Bitcoin (BTC) and ether (ETH), the top two cryptocurrencies by market value, have been unusually calm for over two weeks. The range play probably stems from the market running into competing narratives and influences.
There is another powerful force at work, an invisible hand of crypto options market makers, partly responsible for keeping prices rangebound, according to observers.
Market makers are entities with a contractual obligation to maintain a healthy level of liquidity on an exchange. They ensure there is enough depth in the order book by offering to buy or sell a call/put option contract at any given time.
For instance, if a trader wants to buy a BTC call option at the $40,000 strike price and there is no matching sell order, the market maker would do the needful by providing the sell order. Options are derivative contracts that give the purchaser the right to buy or sell the underlying asset at a predetermined price on or before a specific date. A call option gives the right to buy, while a put option offers the right to sell.
Market makers, therefore, are always on the opposite side of investors and maintain a delta-neutral (direction-neutral) book by actively buying and selling the underlying asset in the spot or futures market as the price swings.
Stuffed with "positive gamma"
In recent weeks, investors have been shorting or writing call options or bullish bets, a popular volatility-selling strategy aimed at generating a yield on top of spot market holdings. As such, market makers have been stuffed with long call positions or positive gamma. Options gamma is the rate of change in the options price in response to changes in the underlying asset's price. When gamma is positive, options become pricier when the underlying asset's price rises or falls.
Holding large positive gamma forces market makers to trade against the direction in which the spot prices move to keep their books delta neutral. So, if bitcoin and ether drop, the options market makers, stuffed with positive gamma, must buy cryptocurrencies in the spot market. Similarly, they must take bearish bets in spot/futures markets if the market rallies. This hedging activity has been keeping prices locked in the narrow range.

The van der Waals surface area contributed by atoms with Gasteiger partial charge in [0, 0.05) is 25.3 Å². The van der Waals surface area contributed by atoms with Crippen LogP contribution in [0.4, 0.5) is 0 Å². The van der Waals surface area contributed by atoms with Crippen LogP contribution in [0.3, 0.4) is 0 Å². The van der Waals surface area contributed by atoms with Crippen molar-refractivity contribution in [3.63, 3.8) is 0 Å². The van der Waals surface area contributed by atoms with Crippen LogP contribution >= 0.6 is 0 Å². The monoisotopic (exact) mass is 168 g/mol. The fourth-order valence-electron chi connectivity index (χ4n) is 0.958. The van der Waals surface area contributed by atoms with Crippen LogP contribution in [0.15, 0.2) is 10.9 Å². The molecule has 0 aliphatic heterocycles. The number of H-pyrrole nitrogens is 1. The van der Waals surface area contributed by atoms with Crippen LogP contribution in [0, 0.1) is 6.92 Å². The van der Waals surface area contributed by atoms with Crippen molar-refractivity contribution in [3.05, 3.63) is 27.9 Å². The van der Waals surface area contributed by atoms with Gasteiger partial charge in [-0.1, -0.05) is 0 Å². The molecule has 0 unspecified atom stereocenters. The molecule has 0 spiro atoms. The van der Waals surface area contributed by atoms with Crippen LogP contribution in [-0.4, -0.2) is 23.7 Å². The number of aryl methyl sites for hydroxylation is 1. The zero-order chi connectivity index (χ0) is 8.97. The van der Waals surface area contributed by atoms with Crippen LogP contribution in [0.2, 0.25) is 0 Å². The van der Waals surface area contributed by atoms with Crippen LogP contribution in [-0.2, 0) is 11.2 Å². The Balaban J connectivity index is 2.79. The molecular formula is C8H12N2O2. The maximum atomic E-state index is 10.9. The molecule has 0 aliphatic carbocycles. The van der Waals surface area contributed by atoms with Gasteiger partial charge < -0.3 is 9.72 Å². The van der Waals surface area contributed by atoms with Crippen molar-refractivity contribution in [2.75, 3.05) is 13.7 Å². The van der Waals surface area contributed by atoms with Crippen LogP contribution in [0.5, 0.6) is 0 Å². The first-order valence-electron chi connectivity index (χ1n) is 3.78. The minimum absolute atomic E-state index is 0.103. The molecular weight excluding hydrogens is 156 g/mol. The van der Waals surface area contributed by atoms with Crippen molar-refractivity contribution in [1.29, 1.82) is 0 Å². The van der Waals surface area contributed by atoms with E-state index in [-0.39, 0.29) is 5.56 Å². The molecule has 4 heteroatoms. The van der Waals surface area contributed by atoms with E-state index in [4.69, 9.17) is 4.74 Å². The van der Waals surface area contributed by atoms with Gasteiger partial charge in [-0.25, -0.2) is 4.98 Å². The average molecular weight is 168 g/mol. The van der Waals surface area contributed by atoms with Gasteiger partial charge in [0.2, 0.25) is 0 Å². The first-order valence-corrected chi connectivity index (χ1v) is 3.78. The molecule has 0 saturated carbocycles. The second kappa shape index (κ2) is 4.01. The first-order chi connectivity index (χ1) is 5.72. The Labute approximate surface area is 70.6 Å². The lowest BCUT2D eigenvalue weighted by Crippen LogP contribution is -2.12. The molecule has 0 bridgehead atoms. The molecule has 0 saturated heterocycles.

"These massive call overwriting programs have left dealers stuffed long [positive] gamma. So it becomes a negative feedback loop as the gamma hedging keeps spot ranges contained, weighing further on volatility, then dealers also try to lighten on long gamma positions," David Brickell, director of institutional sales at crypto liquidity network Paradigm, said.
"In the absence of a catalyst/narrative to start taking a directional risk, that systematic, mechanical volatility selling will keep weighing," Brickell added.
The episode shows the growing influence of the options market on spot prices, a common feature in equities and foreign exchange markets. Crypto investors persistently bought call options during the bull market of 2021, leaving market makers with short gamma positions. That required market makers to trade in the direction of bitcoin and ether to balance their books, which resulted in exaggerated price moves.
Per Griffin Ardnern, a volatility trader from a crypto asset management firm, the positive gamma in ether has hit a record high and the sticky effect of market makers' hedging activity could weaken following the monthly options expiry. Deribit, the world's largest crypto options exchange that controls nearly 90% of the market, will settle May expiry options on Friday at 08:00 UTC.
"In the case of positive gamma, the delta hedging behavior of market makers is to sell high and buy low, which compresses the price movement range to near the strike price," Ardern told CoinDesk.
"After the settlement, the sticky effect of hedging on the price will significantly weaken, and there could be stronger resistance, particularly in ETH. It is necessary to be careful about the risk of ETH price going downwards."
Since May 12, bitcoin has traded the narrow range of $25,800 to $27,600, while ether has consolidated between $1,750 and $1,850. At press time, bitcoin and ether changed hands at $26,350 and $1,800, respectively, per CoinDesk data.